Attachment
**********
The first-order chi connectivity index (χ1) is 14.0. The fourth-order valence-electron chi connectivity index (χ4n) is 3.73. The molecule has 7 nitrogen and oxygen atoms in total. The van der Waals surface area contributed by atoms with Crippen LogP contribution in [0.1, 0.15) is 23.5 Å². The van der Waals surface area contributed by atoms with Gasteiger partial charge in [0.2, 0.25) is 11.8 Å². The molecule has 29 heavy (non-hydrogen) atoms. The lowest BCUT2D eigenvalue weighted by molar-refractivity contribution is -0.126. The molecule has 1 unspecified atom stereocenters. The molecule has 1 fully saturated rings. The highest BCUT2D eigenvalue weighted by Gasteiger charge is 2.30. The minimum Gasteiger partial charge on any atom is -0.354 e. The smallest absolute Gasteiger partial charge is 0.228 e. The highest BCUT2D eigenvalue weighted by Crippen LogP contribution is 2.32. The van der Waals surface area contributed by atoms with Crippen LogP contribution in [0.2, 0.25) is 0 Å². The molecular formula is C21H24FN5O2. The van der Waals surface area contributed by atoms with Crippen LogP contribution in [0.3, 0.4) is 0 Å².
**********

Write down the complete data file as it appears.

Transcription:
The first-order chi connectivity index (χ1) is 14.0. The fourth-order valence-electron chi connectivity index (χ4n) is 3.73. The molecule has 7 nitrogen and oxygen atoms in total. The van der Waals surface area contributed by atoms with Crippen LogP contribution in [0.1, 0.15) is 23.5 Å². The van der Waals surface area contributed by atoms with Gasteiger partial charge in [0.2, 0.25) is 11.8 Å². The molecule has 29 heavy (non-hydrogen) atoms. The lowest BCUT2D eigenvalue weighted by molar-refractivity contribution is -0.126. The molecule has 1 unspecified atom stereocenters. The molecule has 1 fully saturated rings. The highest BCUT2D eigenvalue weighted by Gasteiger charge is 2.30. The minimum Gasteiger partial charge on any atom is -0.354 e. The smallest absolute Gasteiger partial charge is 0.228 e. The highest BCUT2D eigenvalue weighted by Crippen LogP contribution is 2.32. The van der Waals surface area contributed by atoms with Crippen LogP contribution in [0.2, 0.25) is 0 Å². The molecular formula is C21H24FN5O2. The van der Waals surface area contributed by atoms with Crippen LogP contribution in [0.3, 0.4) is 0 Å².